For some reason I had missed this novel from Alastair Reynolds, published not long after the author’s famous Revelation Space saga, and once I read the synopsis of the story I was more than intrigued because it sounded quite unlike my previous experience with Reynolds’ works.
Century Rain is a story of two very different halves destined to mesh together: the first half follows humanity in the 23rd century, as it exists on arcologies in space, since Earth has been rendered uninhabitable by the Nanocaust, an extinction event that obliterated all life on the planet in one single, devastating sweep. Humans have divided into two factions, the Slashers, who embrace technology to the point of integrating it into their bodies, and the Threshers, who use technology but refuse to undergo such merging. Verity Auger is a Thresher archeologist trying to recover the vestiges of the past from ice-encrusted Earth and she is enrolled by her superiors for a very peculiar mission – not exactly on Earth but on a weird facsimile of it. Here the other half of the novel comes into play: scientists have discovered a sort of wormhole leading to a 1959 version of Paris, one where history followed a very different course, as the failed Nazi invasion of France did not develop into World War II and scientific progress seems to have been halted. In this alternate Paris, expatriate Wendell Floyd, a struggling jazz musician, makes ends meet by working as a private detective: the latest case he took concerns the suspicious death of a young woman, and in the course of his investigation he will cross paths with Verity Auger and discover a heinous plot concocted by some fringe elements in the Slasher faction.
Blending such different story-lines can deliver an intriguing novel, but in this case – much as I reasonably enjoyed the book – I’m afraid Reynolds fell somewhat short of the mark: I’ve come to believe that in trying to do too much he ultimately defeated the purpose of the idea, and that if he had stayed with only one of the narrative threads, Century Rain could have turned into a much more spectacular work. The future half of the novel shows us a fascinating view of humanity, relegated in space by the disaster that destroyed Earth, and trying to repossess what remains of the past while being still torn by internal conflicts that oppose two widely different ways of exploring one’s potential. Once the theme of the “bad” Slasher faction comes into play – even though its motivations remained a little cloudy for me – there is a great potential for showing the effects of unchecked technology and of the evolution of mankind outside of its birth world: unfortunately, this narrative thread became at some point bloated by huge info-dumps that slowed the pace considerably and, in my opinion, took much of the wind out of the book’s proverbial sails.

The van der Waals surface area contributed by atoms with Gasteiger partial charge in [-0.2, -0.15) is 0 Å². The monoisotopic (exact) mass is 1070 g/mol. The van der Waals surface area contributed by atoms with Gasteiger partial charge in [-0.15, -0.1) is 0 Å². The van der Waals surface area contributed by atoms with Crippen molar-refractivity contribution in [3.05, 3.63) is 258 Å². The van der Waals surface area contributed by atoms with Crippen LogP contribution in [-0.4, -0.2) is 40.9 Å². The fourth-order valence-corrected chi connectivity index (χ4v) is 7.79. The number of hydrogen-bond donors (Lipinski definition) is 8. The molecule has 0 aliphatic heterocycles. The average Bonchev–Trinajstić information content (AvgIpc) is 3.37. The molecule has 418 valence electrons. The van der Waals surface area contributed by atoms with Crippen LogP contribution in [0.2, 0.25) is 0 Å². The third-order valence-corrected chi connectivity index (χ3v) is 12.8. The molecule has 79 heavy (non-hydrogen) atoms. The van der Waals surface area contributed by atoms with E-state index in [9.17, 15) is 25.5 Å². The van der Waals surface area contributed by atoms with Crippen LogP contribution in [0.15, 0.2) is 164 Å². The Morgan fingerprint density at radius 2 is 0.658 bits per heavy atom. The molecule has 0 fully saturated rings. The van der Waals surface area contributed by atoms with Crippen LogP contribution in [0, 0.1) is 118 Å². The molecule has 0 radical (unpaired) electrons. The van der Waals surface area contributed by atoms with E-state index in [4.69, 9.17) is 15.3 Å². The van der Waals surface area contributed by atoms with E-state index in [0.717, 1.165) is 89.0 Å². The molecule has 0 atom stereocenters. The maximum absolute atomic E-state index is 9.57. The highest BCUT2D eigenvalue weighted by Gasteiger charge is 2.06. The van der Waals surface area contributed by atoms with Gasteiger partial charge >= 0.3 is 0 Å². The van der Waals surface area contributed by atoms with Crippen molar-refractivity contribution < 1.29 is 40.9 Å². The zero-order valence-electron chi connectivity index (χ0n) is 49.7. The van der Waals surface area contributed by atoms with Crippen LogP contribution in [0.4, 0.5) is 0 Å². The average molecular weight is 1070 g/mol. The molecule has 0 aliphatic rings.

The alternate history half of Century Rain is the one that held the greatest appeal for me: here the pacing is much swifter, and following Floyd’s investigation it’s possible to learn much about this version of Paris, and the bleak political climate one can breathe there, where a xenophobic movement seems bent on creating a reign of oppression and fear that lays a dark veil on the City of Lights. I instantly connected with world-weary (but gifted with a quirky brand of humor) Wendell Floyd and his struggle to survive in a world where the music he loves is under threat of banishment, and where the ugliness of the Nazi Germany we know seems to seep, slowly but surely, into the gracefully lively Parisian atmosphere, under a different name and identity. And then there are the fascinating changes in the course of history: having missed WWII, this world did not experience the death toll of millions from the conflict, but on the other hand it did not enjoy the scientific progress fueled by wartime needs, and this version of Earth looks a little stagnant, a little… frayed around the edges, for want of a better definition.
Once the two threads merge, the story loses some of its steam and becomes mired in the sort of madcap adventure we usually see in the Bond movies, but without the tongue-in-cheek self-mockery that’s often part of that franchise. There are a few details that I struggled with as well, like Floyd’s too easy acceptance of the existence of a different temporal line a few centuries beyond his own: I would have expected a few problems with “future shock”, but there were none, not even when he finds himself in the wormhole-traveling contraption used by Verity to reach the alternate Paris. And then there is the romantic relationship between Verity and Floyd: while it starts well enough, with suspicion and mistrust from both parts, and then moves toward a tentative alliance laced with humorous repartees, I never felt a real connection between the two of them – it was as if we were being told the two were falling in love, not shown, and there was never a real feel of an emotional attachment between the two of them, to the point I wondered more than once if it had been put there just to check another item on a list.
It does not help, either, that the book feels too long – or rather, it indulges far too much on the kind of “as you know, Bob” exposition that often annoys me, and moves far too swiftly over items of interest like the way history changed, in the alternate Earth, after the failed invasion of France, or the origins and development of the Thresher and Slasher factions in the future.
Still, despite the length and pacing problems, Century Rain was a moderately enjoyable novel, although not on the same level as other Reynolds works – but at least I’m glad I explored this one as well.